Be Ethical and Honest
Are you honest with your family about the finances? Isn’t it amazing that as a parent, you can expect your child to be truthful about why they got in trouble, and yet cheat on your taxes, feeling somehow that you’re entitled? Why is it that we expect our spouse to tell us every little thing that happened at work that day but what’s going on with the checking account is a big mystery? Do you talk about your salary like you talk about that 6-foot fish you almost caught? What’s your money story? And if it’s not a good one, or it doesn’t have a happy ending, what’s the moral of the story for your kids? If the truth shall set you free, how free are you financially?
When you think about the relationship you have with one of your old friends, or the relationship you have with your spouse when things are going really well, what are you doing to make that relationship a success? Of course you’re grateful for the time the two of you spend together. You have a deep respect for that person and you feel a joy when you are with them that always brings you back for more. You are extremely interested in what they’re doing and find their ideas and feelings to be fascinating. You value their ideas and opinions and love knowing they value yours. You are confident that the future of your relationship is going to be even better than the past. And you would never dream of dishonoring that relationship by being anything less than truthful.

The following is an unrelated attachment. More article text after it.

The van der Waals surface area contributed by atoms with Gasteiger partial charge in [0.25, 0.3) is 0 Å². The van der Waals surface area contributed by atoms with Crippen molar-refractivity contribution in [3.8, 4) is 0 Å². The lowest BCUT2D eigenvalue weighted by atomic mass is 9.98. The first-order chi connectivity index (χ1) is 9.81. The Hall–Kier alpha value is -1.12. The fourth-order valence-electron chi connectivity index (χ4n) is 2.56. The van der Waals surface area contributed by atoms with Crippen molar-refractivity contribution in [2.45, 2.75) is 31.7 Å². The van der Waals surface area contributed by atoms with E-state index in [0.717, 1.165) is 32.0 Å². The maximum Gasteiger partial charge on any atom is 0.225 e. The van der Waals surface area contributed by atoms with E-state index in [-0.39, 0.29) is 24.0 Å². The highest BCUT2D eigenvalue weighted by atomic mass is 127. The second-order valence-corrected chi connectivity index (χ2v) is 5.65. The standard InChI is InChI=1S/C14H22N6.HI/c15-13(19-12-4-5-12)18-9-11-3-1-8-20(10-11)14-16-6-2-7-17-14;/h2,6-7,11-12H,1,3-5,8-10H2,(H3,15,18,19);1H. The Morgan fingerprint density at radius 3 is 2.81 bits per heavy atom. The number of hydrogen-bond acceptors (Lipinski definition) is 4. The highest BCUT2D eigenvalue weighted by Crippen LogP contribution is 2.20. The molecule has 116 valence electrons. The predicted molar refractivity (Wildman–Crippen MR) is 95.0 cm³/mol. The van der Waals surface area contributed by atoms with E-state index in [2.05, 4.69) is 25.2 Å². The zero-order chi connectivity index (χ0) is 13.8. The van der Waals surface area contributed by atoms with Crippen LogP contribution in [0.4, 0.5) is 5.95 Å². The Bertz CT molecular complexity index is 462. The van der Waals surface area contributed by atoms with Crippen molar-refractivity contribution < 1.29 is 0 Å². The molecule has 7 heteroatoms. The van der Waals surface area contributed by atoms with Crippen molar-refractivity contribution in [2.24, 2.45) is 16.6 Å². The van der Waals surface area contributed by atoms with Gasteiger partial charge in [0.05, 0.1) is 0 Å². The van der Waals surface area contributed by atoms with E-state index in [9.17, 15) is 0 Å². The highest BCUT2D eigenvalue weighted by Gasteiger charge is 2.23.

If you became friends with your money, would you need to manage it? Growing a relationship with your money is not only key to your own success, but a vital part of teaching your child to reach for their own financial freedom.